Appellant next contends that Missouri grand jury procedure is unconstitutional because "it does not afford a defendant a right to be represented at a critical stage in a criminal prosecution."
This contention was answered by Division No. 2 of this Court in State v. Tressler, 503 S.W.2d 13, 15 (Mo. 1973):
"Defendant's position is not supported by decisions of the federal courts. Directory Services, Inc. v. United States, 353 F.2d 299 (8th Cir. 1965); United States v. Scully, 225 F.2d 113 (2nd Cir. 1955); United States v. Levinson, 405 F.2d 971 (6th Cir. 1968); Perrone v. United States, 416 F.2d 464 (2nd Cir. 1969). Accordingly, we overrule the contention that absence of counsel before the grand jury violated his federally guaranteed constitutional rights and therefore entitled him to have the indictment quashed."
Appellant's next point is that the court could not proceed under the Habitual Criminal Act because the prosecutor told the jury on voir dire "that they would have the right to assess the penalty imposed in this case."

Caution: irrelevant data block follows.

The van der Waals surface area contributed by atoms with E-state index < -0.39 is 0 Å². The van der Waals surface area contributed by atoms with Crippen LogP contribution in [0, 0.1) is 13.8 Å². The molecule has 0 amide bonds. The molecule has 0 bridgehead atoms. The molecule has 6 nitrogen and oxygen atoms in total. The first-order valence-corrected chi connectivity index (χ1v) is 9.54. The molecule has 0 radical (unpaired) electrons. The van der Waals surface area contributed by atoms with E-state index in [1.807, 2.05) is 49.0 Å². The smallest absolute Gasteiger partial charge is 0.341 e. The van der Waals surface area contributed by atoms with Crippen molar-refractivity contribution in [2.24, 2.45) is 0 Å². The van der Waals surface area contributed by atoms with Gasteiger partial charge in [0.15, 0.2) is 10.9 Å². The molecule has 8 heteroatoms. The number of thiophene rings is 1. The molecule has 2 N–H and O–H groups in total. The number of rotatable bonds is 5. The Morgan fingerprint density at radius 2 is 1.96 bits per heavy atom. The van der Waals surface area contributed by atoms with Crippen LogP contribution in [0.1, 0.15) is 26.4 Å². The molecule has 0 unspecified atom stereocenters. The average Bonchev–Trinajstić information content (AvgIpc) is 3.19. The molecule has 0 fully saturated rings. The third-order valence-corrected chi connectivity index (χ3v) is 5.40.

This point is asserted without citation of authority and with one sentence of argument. It is not properly presented for appellate review. Rule 84.04(d); State v. Warters, 457 S.W.2d 808 (Mo. 1970). In any event, there was no prosecutorial misconduct on voir dire in this case. The prosecutor told the jury that they "could be charged with the duty * * * of determining punishment." Had the state failed to prove a prior felony conviction, the jury would have been called on to assess punishment. The prosecutor's statements were not prejudicial to appellant.
Appellant next contends that his motions for acquittal should have been sustained for "the reason that there was no evidence that any property had, in fact, been stolen." The motions for acquittal must be viewed on appeal in the light most favorable to the state. The state is entitled to the benefit of all reasonable inferences. State v. Wiley, 522 S.W.2d 281 at 293 (Mo. banc 1975).